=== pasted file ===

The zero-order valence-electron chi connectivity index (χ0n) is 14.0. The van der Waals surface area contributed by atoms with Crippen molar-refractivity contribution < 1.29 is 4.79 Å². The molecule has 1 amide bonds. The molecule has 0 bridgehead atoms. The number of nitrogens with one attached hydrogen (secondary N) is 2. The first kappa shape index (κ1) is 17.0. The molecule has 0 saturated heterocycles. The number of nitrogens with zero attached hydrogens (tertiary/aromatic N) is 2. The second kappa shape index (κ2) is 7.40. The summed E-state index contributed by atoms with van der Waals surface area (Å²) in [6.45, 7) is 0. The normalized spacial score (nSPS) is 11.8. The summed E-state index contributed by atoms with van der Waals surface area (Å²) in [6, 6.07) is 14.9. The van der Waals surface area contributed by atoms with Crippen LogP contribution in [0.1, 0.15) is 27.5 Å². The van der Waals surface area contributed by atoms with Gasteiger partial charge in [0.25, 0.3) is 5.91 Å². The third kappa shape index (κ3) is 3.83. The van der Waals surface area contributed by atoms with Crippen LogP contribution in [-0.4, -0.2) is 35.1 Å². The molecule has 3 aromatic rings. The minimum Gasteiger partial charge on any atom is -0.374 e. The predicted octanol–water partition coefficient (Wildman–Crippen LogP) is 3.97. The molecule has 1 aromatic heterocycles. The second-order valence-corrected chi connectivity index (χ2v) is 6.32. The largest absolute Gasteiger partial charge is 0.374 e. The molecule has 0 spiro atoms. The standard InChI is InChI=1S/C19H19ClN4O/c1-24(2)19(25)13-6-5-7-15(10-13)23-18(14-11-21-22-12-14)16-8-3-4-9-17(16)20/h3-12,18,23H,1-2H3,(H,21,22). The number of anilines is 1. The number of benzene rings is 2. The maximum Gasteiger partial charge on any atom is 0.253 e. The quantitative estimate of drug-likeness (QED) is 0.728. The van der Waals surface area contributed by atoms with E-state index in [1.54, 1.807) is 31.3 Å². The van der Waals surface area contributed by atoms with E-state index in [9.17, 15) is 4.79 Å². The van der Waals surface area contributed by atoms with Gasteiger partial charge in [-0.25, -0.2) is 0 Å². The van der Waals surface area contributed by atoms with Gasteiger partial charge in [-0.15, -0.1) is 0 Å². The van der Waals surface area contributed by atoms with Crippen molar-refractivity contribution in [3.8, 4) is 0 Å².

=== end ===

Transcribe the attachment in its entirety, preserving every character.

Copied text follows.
The zero-order valence-electron chi connectivity index (χ0n) is 14.0. The van der Waals surface area contributed by atoms with Crippen molar-refractivity contribution < 1.29 is 4.79 Å². The molecule has 1 amide bonds. The molecule has 0 bridgehead atoms. The number of nitrogens with one attached hydrogen (secondary N) is 2. The first kappa shape index (κ1) is 17.0. The molecule has 0 saturated heterocycles. The number of nitrogens with zero attached hydrogens (tertiary/aromatic N) is 2. The second kappa shape index (κ2) is 7.40. The summed E-state index contributed by atoms with van der Waals surface area (Å²) in [6.45, 7) is 0. The normalized spacial score (nSPS) is 11.8. The summed E-state index contributed by atoms with van der Waals surface area (Å²) in [6, 6.07) is 14.9. The van der Waals surface area contributed by atoms with Crippen LogP contribution in [0.1, 0.15) is 27.5 Å². The van der Waals surface area contributed by atoms with Gasteiger partial charge in [0.25, 0.3) is 5.91 Å². The third kappa shape index (κ3) is 3.83. The van der Waals surface area contributed by atoms with Crippen LogP contribution in [-0.4, -0.2) is 35.1 Å². The molecule has 3 aromatic rings. The minimum Gasteiger partial charge on any atom is -0.374 e. The predicted octanol–water partition coefficient (Wildman–Crippen LogP) is 3.97. The molecule has 1 aromatic heterocycles. The second-order valence-corrected chi connectivity index (χ2v) is 6.32. The largest absolute Gasteiger partial charge is 0.374 e. The molecule has 0 spiro atoms. The standard InChI is InChI=1S/C19H19ClN4O/c1-24(2)19(25)13-6-5-7-15(10-13)23-18(14-11-21-22-12-14)16-8-3-4-9-17(16)20/h3-12,18,23H,1-2H3,(H,21,22). The number of anilines is 1. The number of benzene rings is 2. The maximum Gasteiger partial charge on any atom is 0.253 e. The quantitative estimate of drug-likeness (QED) is 0.728. The van der Waals surface area contributed by atoms with E-state index in [1.54, 1.807) is 31.3 Å². The van der Waals surface area contributed by atoms with E-state index in [9.17, 15) is 4.79 Å². The van der Waals surface area contributed by atoms with Gasteiger partial charge in [-0.25, -0.2) is 0 Å². The van der Waals surface area contributed by atoms with Gasteiger partial charge in [-0.15, -0.1) is 0 Å². The van der Waals surface area contributed by atoms with Crippen molar-refractivity contribution in [3.8, 4) is 0 Å².